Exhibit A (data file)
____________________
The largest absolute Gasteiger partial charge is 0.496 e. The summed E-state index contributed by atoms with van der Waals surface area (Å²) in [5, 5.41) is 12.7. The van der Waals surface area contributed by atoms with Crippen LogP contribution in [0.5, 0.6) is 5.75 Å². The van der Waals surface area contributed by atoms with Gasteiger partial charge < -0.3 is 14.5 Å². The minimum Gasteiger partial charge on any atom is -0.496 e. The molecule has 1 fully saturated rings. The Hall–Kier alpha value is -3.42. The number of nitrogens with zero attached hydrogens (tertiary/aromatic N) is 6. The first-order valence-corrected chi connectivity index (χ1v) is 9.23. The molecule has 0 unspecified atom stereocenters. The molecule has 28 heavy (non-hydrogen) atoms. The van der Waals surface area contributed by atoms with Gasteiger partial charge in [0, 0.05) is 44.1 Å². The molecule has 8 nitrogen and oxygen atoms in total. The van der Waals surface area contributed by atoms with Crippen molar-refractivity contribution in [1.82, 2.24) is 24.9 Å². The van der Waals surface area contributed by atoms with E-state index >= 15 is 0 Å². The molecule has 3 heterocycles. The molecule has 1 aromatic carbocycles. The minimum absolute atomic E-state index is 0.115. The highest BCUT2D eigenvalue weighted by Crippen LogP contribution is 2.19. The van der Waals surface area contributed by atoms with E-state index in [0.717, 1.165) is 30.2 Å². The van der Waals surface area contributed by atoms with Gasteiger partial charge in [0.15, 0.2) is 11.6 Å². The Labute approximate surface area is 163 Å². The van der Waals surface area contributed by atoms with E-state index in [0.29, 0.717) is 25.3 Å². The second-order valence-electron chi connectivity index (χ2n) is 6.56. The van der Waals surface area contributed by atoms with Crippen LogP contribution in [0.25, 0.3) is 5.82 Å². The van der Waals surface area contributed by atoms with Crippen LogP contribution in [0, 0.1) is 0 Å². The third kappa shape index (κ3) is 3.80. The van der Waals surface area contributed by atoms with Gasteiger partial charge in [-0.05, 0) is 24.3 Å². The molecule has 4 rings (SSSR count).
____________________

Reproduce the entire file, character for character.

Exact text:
The largest absolute Gasteiger partial charge is 0.496 e. The summed E-state index contributed by atoms with van der Waals surface area (Å²) in [5, 5.41) is 12.7. The van der Waals surface area contributed by atoms with Crippen LogP contribution in [0.5, 0.6) is 5.75 Å². The van der Waals surface area contributed by atoms with Gasteiger partial charge < -0.3 is 14.5 Å². The minimum Gasteiger partial charge on any atom is -0.496 e. The molecule has 1 fully saturated rings. The Hall–Kier alpha value is -3.42. The number of nitrogens with zero attached hydrogens (tertiary/aromatic N) is 6. The first-order valence-corrected chi connectivity index (χ1v) is 9.23. The molecule has 0 unspecified atom stereocenters. The molecule has 28 heavy (non-hydrogen) atoms. The van der Waals surface area contributed by atoms with Gasteiger partial charge in [0, 0.05) is 44.1 Å². The molecule has 8 nitrogen and oxygen atoms in total. The van der Waals surface area contributed by atoms with Crippen molar-refractivity contribution in [1.82, 2.24) is 24.9 Å². The van der Waals surface area contributed by atoms with E-state index >= 15 is 0 Å². The molecule has 3 heterocycles. The molecule has 1 aromatic carbocycles. The minimum absolute atomic E-state index is 0.115. The highest BCUT2D eigenvalue weighted by Crippen LogP contribution is 2.19. The van der Waals surface area contributed by atoms with E-state index in [0.717, 1.165) is 30.2 Å². The van der Waals surface area contributed by atoms with Gasteiger partial charge in [0.15, 0.2) is 11.6 Å². The Labute approximate surface area is 163 Å². The van der Waals surface area contributed by atoms with E-state index in [0.29, 0.717) is 25.3 Å². The second-order valence-electron chi connectivity index (χ2n) is 6.56. The van der Waals surface area contributed by atoms with Crippen LogP contribution in [0.25, 0.3) is 5.82 Å². The van der Waals surface area contributed by atoms with Crippen LogP contribution in [0, 0.1) is 0 Å². The third kappa shape index (κ3) is 3.80. The van der Waals surface area contributed by atoms with Gasteiger partial charge in [-0.05, 0) is 24.3 Å². The molecule has 4 rings (SSSR count).